Not to take from anyones fire in the above post, but I have seen some very fine firearms totally screwed up from using a heavy hand and or the wrong thing to clean and maintain firearms. I shoot .45 alot, and the way I clean is to remove the grips and use carb spray cleaner to remove all the carbon and then break down ,clean and relube. replace the grips and you are good to go.
    try that on a collectible winchester,sako,browning,colt etc. and you could ruin a very nice firearm.
    Be nice to your guns and learn the proper way to care for them and they will make your grandkids happy when they fire them.

    Good Luck and Merry Christmas

    I know that for over 50 years the above has worked well for me.

    As a "benchrest" shooter the above method for lubing the bolt is "standard" practice.

    While it may not be everyone's method, like I said...works for me!

    Brad
     

    cowboy45

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    May 1, 2008
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    mexia texas
    JBCALHOUN,

    I didnt mean to say that grease was a bad thing. As a benchrest shooter you probably have a cleaner rifle than most of the people reading this. I use grease on my firearms as well. What I was really talking about was the hoppes on wood. wshbrgnr has a good method with the murphys oil soap. Some of these guys and guys are younger and dont have the experience that others have. I have this mental image of someeone thinking, okay I got my first gun and if a little grease will help alot will be perfeect, and then taking it out Lubbock in the spring to shoot p-dogs. it is a learning curve that we may be able to help with. Nice thing about this sight is to be able to discuss and learn different things.

    Merry Christmas
     

    jbcalhoun

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    Nov 28, 2008
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    Midland, TX.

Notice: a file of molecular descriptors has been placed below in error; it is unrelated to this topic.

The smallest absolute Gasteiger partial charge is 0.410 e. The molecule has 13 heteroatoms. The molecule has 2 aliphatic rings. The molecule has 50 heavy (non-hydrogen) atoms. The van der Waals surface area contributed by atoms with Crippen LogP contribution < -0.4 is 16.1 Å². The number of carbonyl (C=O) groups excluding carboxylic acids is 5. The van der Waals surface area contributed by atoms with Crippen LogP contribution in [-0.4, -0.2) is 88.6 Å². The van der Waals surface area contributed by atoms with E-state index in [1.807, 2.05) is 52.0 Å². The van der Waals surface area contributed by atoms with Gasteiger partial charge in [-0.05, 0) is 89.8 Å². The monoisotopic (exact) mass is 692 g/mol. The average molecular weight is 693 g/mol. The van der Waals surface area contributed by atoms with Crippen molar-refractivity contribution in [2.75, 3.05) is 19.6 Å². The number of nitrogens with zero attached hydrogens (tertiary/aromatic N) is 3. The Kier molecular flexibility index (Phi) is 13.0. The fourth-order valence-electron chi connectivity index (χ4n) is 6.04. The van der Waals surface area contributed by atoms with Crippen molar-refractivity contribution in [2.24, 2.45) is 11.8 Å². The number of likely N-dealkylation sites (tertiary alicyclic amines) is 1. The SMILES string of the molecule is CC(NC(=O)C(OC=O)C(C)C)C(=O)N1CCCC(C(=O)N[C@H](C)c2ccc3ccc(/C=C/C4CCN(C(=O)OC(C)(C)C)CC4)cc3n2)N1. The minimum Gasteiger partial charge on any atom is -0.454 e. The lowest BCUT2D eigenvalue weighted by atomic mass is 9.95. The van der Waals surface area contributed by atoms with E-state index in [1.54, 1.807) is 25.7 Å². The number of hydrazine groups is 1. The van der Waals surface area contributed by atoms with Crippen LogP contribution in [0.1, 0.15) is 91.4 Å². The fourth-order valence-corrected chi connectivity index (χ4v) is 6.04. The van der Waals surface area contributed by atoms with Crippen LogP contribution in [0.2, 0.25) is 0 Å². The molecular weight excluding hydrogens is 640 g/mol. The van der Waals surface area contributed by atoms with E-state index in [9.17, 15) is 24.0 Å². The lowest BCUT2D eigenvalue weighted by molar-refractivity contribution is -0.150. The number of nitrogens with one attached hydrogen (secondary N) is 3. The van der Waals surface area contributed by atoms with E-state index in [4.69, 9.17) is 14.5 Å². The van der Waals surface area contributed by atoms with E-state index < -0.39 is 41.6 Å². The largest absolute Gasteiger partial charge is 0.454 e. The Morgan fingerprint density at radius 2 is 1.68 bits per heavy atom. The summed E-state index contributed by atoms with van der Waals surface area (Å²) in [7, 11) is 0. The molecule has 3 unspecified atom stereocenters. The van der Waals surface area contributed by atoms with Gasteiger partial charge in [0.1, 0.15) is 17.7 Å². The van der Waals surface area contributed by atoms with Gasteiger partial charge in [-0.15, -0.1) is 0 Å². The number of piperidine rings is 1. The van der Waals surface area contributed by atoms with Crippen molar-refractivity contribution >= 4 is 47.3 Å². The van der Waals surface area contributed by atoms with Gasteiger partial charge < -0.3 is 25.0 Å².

Hey Cowboy45, no problem. I sometimes don't always explain things enough. I never was a good teacher! You are right that too much of a good thing can cause problems.

    Have a great holiday season!
    Brad
     

    phatcyclist

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    Feb 22, 2008
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    Austin, TX
    My only wood stocks are mil-surps (cheap ones) so I can't help you there. However I can tell you that USGI Plastilube grease works great on my bolt-action rifles. The good ones feel like glass and the not as good ones feel pretty good still. The USGI stuff can be a little on the hard side to find, but there should be plenty of rifle grease available at your local gun shop.
     

    gushrncir

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    Nov 16, 2008
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    Bob, if this was mine, I'd remove wood stock from barrel & reciver. Then clean the parts. Different cleaning chemicals suggested above for the metal parts. For the wood, I would use Johnson paste floor wax, rub it on liberally, let it dry, and buff with a old bath towel. Good luck and enjoy grandpa's rifle.
     

    Major Woody

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    Sep 12, 2008
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    I use Orange Glo on wood. Thank you Grandad!